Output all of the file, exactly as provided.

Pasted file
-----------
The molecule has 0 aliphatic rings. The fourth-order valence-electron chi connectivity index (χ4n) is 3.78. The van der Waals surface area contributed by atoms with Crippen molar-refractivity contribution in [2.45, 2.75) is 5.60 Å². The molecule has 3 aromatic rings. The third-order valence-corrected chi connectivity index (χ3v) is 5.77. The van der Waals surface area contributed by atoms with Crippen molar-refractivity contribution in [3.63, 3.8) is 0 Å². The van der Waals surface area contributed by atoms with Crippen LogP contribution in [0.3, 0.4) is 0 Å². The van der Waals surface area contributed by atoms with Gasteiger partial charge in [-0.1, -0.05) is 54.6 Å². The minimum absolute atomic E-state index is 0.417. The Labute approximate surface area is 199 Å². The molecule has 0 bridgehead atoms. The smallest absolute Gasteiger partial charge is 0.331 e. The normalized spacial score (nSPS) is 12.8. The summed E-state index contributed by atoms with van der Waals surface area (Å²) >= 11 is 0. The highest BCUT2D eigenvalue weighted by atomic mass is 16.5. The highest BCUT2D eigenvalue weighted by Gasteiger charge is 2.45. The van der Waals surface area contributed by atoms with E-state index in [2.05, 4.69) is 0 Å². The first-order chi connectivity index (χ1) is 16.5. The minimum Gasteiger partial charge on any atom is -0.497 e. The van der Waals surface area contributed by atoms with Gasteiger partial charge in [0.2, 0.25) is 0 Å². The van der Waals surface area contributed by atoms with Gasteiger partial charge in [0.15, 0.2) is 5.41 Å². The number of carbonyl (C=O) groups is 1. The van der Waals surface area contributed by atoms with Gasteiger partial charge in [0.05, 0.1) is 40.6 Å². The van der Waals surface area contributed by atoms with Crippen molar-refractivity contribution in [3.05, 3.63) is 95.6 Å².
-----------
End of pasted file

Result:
The molecule has 0 aliphatic rings. The fourth-order valence-electron chi connectivity index (χ4n) is 3.78. The van der Waals surface area contributed by atoms with Crippen molar-refractivity contribution in [2.45, 2.75) is 5.60 Å². The molecule has 3 aromatic rings. The third-order valence-corrected chi connectivity index (χ3v) is 5.77. The van der Waals surface area contributed by atoms with Crippen molar-refractivity contribution in [3.63, 3.8) is 0 Å². The van der Waals surface area contributed by atoms with Crippen LogP contribution in [0.3, 0.4) is 0 Å². The van der Waals surface area contributed by atoms with Gasteiger partial charge in [-0.1, -0.05) is 54.6 Å². The minimum absolute atomic E-state index is 0.417. The Labute approximate surface area is 199 Å². The molecule has 0 bridgehead atoms. The smallest absolute Gasteiger partial charge is 0.331 e. The normalized spacial score (nSPS) is 12.8. The summed E-state index contributed by atoms with van der Waals surface area (Å²) >= 11 is 0. The highest BCUT2D eigenvalue weighted by atomic mass is 16.5. The highest BCUT2D eigenvalue weighted by Gasteiger charge is 2.45. The van der Waals surface area contributed by atoms with E-state index in [2.05, 4.69) is 0 Å². The first-order chi connectivity index (χ1) is 16.5. The minimum Gasteiger partial charge on any atom is -0.497 e. The van der Waals surface area contributed by atoms with Gasteiger partial charge in [0.2, 0.25) is 0 Å². The van der Waals surface area contributed by atoms with Gasteiger partial charge in [0.15, 0.2) is 5.41 Å². The number of carbonyl (C=O) groups is 1. The van der Waals surface area contributed by atoms with Gasteiger partial charge in [0.05, 0.1) is 40.6 Å². The van der Waals surface area contributed by atoms with Crippen molar-refractivity contribution in [3.05, 3.63) is 95.6 Å².